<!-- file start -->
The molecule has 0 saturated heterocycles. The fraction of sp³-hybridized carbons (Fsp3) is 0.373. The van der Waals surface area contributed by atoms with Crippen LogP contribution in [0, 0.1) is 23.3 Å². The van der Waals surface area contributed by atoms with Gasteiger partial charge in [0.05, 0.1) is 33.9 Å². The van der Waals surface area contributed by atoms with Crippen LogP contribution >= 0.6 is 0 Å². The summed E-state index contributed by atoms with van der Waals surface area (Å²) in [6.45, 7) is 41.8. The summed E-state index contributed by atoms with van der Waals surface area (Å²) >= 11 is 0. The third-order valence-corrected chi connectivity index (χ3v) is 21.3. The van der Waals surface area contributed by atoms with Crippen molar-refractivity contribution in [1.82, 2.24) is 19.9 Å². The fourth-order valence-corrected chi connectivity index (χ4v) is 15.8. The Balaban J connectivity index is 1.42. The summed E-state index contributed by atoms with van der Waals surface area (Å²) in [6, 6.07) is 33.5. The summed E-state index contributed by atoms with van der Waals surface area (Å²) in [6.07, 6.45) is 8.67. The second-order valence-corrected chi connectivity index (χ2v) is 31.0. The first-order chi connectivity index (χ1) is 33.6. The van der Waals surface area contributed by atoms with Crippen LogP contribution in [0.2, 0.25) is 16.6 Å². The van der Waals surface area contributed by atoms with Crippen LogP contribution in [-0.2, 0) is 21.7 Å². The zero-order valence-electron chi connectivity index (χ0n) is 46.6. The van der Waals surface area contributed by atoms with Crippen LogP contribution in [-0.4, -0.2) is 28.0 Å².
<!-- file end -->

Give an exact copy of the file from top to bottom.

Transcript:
The molecule has 0 saturated heterocycles. The fraction of sp³-hybridized carbons (Fsp3) is 0.373. The van der Waals surface area contributed by atoms with Crippen LogP contribution in [0, 0.1) is 23.3 Å². The van der Waals surface area contributed by atoms with Gasteiger partial charge in [0.05, 0.1) is 33.9 Å². The van der Waals surface area contributed by atoms with Crippen LogP contribution >= 0.6 is 0 Å². The summed E-state index contributed by atoms with van der Waals surface area (Å²) in [6.45, 7) is 41.8. The summed E-state index contributed by atoms with van der Waals surface area (Å²) >= 11 is 0. The third-order valence-corrected chi connectivity index (χ3v) is 21.3. The van der Waals surface area contributed by atoms with Crippen molar-refractivity contribution in [1.82, 2.24) is 19.9 Å². The fourth-order valence-corrected chi connectivity index (χ4v) is 15.8. The Balaban J connectivity index is 1.42. The summed E-state index contributed by atoms with van der Waals surface area (Å²) in [6, 6.07) is 33.5. The summed E-state index contributed by atoms with van der Waals surface area (Å²) in [6.07, 6.45) is 8.67. The second-order valence-corrected chi connectivity index (χ2v) is 31.0. The first-order chi connectivity index (χ1) is 33.6. The van der Waals surface area contributed by atoms with Crippen LogP contribution in [0.2, 0.25) is 16.6 Å². The van der Waals surface area contributed by atoms with Crippen LogP contribution in [-0.2, 0) is 21.7 Å². The zero-order valence-electron chi connectivity index (χ0n) is 46.6. The van der Waals surface area contributed by atoms with Crippen LogP contribution in [-0.4, -0.2) is 28.0 Å².